Engineering programs are evolving to make available opportunities to pursue diverse areas of study that match the rapid pace of discovery and innovation in science and engineering, many of which are interdisciplinary. Advances in understanding and manipulating the mechanics of molecular and atomic activity have created new realms for engineering education and research. Significant new programs in bioengineering and nanotechnology have been initiated at many schools, drawing rapidly growing numbers of students.

RECOMMENDATIONS

Many engineering educators have devoted significant effort to changing the way we recruit and support our students so that as many students as possible from as many different American neighborhoods as possible have a chance to pursue a scientific or engineering career. Some general recommendations, based on this experience, follow.

K-12 Engineering Education

Starting at least in middle school, and preferably earlier, schoolchildren need exposure to engineering concepts and applications. Existing pre-college mathematics and science curricula can, in most cases, accommodate content related to engineering without departing from standards-driven educational imperatives. The significant number of highly successful engineering education outreach programs to K-12 classrooms across the country show that this is possible. Pre-college engineering education offers a vehicle for applying mathematics and science to students' real-world experiences, for developing a sense of the creative aspects of engineering, and for showing how working in teams contributes to achieving goals. Equipped with both a sense of how mathematics and science relates to their lives and an understanding of the creative aspects of engineering, high school graduates will be better able to make informed choices about studying engineering and other technical fields.

Reducing Attrition in Higher Education

Attrition among students who start out in engineering education programs results from various factors. One force behind the high attrition rates in the study of engineering is the lack of preparation in technical fields that high school graduates have when entering college. Students enter engineering programs without either sufficient preparation in math and science or a comprehensive grasp of what a career in engineering entails. As a result, they face stark academic challenges in their first year of college, which they must bear without a clear sense of how their studies relate to their future profession.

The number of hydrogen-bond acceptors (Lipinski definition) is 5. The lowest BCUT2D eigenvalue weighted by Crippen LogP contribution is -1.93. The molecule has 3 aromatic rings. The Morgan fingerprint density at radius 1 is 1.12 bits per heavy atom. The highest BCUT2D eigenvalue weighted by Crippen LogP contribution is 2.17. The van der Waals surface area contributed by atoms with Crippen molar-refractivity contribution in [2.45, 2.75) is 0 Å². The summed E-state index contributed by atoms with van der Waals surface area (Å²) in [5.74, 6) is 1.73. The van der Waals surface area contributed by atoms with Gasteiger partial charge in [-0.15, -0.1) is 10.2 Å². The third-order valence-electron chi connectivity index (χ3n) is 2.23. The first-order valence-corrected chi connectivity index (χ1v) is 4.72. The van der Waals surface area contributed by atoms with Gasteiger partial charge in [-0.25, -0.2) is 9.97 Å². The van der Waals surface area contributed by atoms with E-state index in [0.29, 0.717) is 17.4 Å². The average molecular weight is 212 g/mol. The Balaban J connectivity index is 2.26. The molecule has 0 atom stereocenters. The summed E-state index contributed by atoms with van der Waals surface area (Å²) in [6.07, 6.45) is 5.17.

The task of attracting and retaining a diverse student body is influenced by the climate that students encounter in engineering programs. For women and minorities, the presence of role models and mentors on the faculty often increases these students' abilities to imagine themselves continuing and succeeding in the field. In addition, active peer support networks provide a community of fellow students with whom they can share their trials and successes. Increased effort is needed to create environments that combine intellectual stimulation with opportunities for social and personal growth to help the broadest range of students become successful in and committed to engineering.

Engineering education needs to accelerate the pace of reform and renewal and to consider both undergraduate and graduate programs from a holistic view. Further efforts are needed to integrate the important interdisciplinary elements of science and engineering and, equally important, the context of the practice and role of engineering in a technology-driven society in the curriculum. These measures will help reduce currently high attrition rates and make the educational experience more rewarding and efficient for students and professors alike.

Government's Role

Government at the local, state, and federal levels can help in developing the science and engineering workforce needed for the future. Government support is vital to

  • encourage all high school graduates to take four years of mathematics and science;
  • provide opportunities and support for in-service teacher professional development in K-12 science, technology, engineering, and mathematics and for enhancements to science, technology, engineering, and mathematics content in teacher-training programs;
  • support partnerships between K-12 and higher education;
  • provide graduate student support in science and engineering; and
  • provide support for faculty starting their careers in science and engineering.

CONCLUSION

A final suggestion pertains more generally to how we frame studying and working in engineering, science, and technology fields within a broader social context. Aligning these fields with the services they render to society as a whole will do much to attract the best students for the best reasons—the chance to engineer, if you will, a world free from pain through bioengineering, a world free from fear through technology-supported counter-terrorism measures, and a world free from environmental degradation through appropriate uses of our natural resources and the development of renewable energy supplies. Such a message that combines the promise of personal rewards with the opportunity to make meaningful contributions to the world we all share would provide a powerful foundation for the work we are contemplating here today.

Footnotes

1

Training Magazine, “Industry Report 2001,” Minneapolis: Bil Communications.

2

Commission on the Advancement of Women and Minorities in Science, Engineering and Technology Development (2000). Land of Plenty: Diversity as America's Competitive Edge in Science and Technology.

3

American Society for Engineering Education (2001). Profiles of Engineering and Engineering Colleges. Washington, DC.

Copyright © 2003, National Academy of Sciences.
Bookshelf ID: NBK36351